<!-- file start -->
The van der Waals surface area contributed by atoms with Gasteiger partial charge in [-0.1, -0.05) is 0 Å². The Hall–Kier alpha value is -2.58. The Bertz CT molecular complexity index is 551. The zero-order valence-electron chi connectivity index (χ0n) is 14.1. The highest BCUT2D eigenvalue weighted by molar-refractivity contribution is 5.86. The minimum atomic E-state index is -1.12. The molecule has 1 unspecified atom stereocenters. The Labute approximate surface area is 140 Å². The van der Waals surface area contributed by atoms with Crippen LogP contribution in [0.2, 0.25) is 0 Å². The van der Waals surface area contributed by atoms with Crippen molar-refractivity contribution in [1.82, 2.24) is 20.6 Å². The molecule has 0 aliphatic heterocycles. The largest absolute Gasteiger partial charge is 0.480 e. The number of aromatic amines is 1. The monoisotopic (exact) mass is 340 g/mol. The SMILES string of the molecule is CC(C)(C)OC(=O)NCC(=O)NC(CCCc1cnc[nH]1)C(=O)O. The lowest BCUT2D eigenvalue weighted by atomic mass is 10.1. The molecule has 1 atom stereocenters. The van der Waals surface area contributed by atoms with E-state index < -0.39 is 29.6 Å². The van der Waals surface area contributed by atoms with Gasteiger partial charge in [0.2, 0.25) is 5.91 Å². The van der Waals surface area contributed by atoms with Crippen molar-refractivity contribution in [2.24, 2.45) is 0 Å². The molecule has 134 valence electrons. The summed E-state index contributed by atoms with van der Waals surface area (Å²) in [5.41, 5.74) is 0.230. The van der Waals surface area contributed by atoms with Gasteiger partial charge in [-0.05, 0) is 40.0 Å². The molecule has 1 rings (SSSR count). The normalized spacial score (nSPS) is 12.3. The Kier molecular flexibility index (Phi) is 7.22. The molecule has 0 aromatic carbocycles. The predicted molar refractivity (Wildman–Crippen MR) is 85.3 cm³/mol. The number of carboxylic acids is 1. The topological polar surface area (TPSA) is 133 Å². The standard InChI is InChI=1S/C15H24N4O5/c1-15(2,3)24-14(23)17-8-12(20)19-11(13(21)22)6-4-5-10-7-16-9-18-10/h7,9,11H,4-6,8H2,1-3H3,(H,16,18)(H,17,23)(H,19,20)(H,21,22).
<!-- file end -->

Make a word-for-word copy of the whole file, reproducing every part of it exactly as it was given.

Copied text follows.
The van der Waals surface area contributed by atoms with Gasteiger partial charge in [-0.1, -0.05) is 0 Å². The Hall–Kier alpha value is -2.58. The Bertz CT molecular complexity index is 551. The zero-order valence-electron chi connectivity index (χ0n) is 14.1. The highest BCUT2D eigenvalue weighted by molar-refractivity contribution is 5.86. The minimum atomic E-state index is -1.12. The molecule has 1 unspecified atom stereocenters. The Labute approximate surface area is 140 Å². The van der Waals surface area contributed by atoms with Crippen LogP contribution in [0.2, 0.25) is 0 Å². The van der Waals surface area contributed by atoms with Crippen molar-refractivity contribution in [1.82, 2.24) is 20.6 Å². The molecule has 0 aliphatic heterocycles. The largest absolute Gasteiger partial charge is 0.480 e. The number of aromatic amines is 1. The monoisotopic (exact) mass is 340 g/mol. The SMILES string of the molecule is CC(C)(C)OC(=O)NCC(=O)NC(CCCc1cnc[nH]1)C(=O)O. The lowest BCUT2D eigenvalue weighted by atomic mass is 10.1. The molecule has 1 atom stereocenters. The van der Waals surface area contributed by atoms with E-state index < -0.39 is 29.6 Å². The van der Waals surface area contributed by atoms with Gasteiger partial charge in [0.2, 0.25) is 5.91 Å². The van der Waals surface area contributed by atoms with Crippen molar-refractivity contribution in [2.24, 2.45) is 0 Å². The molecule has 134 valence electrons. The summed E-state index contributed by atoms with van der Waals surface area (Å²) in [5.41, 5.74) is 0.230. The van der Waals surface area contributed by atoms with Gasteiger partial charge in [-0.05, 0) is 40.0 Å². The molecule has 1 rings (SSSR count). The normalized spacial score (nSPS) is 12.3. The Kier molecular flexibility index (Phi) is 7.22. The molecule has 0 aromatic carbocycles. The predicted molar refractivity (Wildman–Crippen MR) is 85.3 cm³/mol. The number of carboxylic acids is 1. The topological polar surface area (TPSA) is 133 Å². The standard InChI is InChI=1S/C15H24N4O5/c1-15(2,3)24-14(23)17-8-12(20)19-11(13(21)22)6-4-5-10-7-16-9-18-10/h7,9,11H,4-6,8H2,1-3H3,(H,16,18)(H,17,23)(H,19,20)(H,21,22).